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Beach repair work 'not justified'

PUBLISHED: 12:17 25 March 2008 | UPDATED: 19:59 05 July 2010

A coastal protection boss has revealed that hundreds of thousands of pounds would be needed to carry out wide-ranging safety improvements to a section of dangerous beach in Lowestoft.

A coastal protection boss has revealed that hundreds of thousands of pounds would be needed to carry out wide-ranging safety improvements to a section of dangerous beach in Lowestoft.

People are being warned to stay off the sands between North Denes and Ness Point because old sea defences have been exposed by lowering beach levels.

Waveney District Council's coastal- protection manager Julian Walker said he could not justify spending huge amounts on carrying out safety work because that section of beach is used far less than the south beach.

Remedies include importing material to raise beach levels and removing to old defences, but Mr Walker said the council's responsibility to the public purse meant this was not practical.

He added: “It would cost hundreds of thousands of pounds to make it safe and that money would be better spent on maintaining defences elsewhere.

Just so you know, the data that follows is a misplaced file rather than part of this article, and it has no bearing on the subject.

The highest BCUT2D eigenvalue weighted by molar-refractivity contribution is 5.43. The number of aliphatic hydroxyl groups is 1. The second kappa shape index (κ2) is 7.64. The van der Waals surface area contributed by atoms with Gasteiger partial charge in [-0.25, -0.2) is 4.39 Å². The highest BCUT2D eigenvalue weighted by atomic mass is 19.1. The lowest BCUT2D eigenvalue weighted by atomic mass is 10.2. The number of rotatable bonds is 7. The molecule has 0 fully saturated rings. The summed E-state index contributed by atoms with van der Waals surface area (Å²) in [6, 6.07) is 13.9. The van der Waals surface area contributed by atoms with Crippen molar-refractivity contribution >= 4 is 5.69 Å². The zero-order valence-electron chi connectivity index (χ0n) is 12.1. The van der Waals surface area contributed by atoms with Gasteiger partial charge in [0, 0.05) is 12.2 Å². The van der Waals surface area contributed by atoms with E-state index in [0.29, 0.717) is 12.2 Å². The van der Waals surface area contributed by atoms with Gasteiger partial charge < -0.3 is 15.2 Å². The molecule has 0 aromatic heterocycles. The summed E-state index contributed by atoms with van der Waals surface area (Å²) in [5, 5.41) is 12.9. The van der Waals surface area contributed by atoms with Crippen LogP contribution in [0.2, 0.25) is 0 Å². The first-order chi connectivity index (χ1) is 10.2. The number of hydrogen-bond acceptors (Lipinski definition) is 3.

“There are higher priorities for the spending of public money.”

Mr Walker said he was disturbed by reports of children playing among the old concrete defences where cavities have been created by the lowering of beach levels.

“I would appeal to people to be sensible and to avoid the area.

“Potentially, it can be very dangerous and it's a matter of common sense. We need to do everything we can to avoid a serious accident,” he said.

Signs warning people to stay off the north beach were put up last month and followed similar problems last winter when sections were cordoned off.

Mr Walker said beach levels were under threat by rising sea levels and an extended period of southerly winds.

“It's all down to a natural process which involves the shifting of near-shore sandbanks that provide some protection from the heavy seas and break up the energy of the seas,” he added.

“If the banks move around and there is a gap, then the heavy seas come through and scour out the beach material.

“The reopening of the beach depends on volumes of material being returned naturally,” he said.

“We will continue to monitor it on a regular basis and if the beach returns to a volume that reduces the risk to the public, then it will reopen.”

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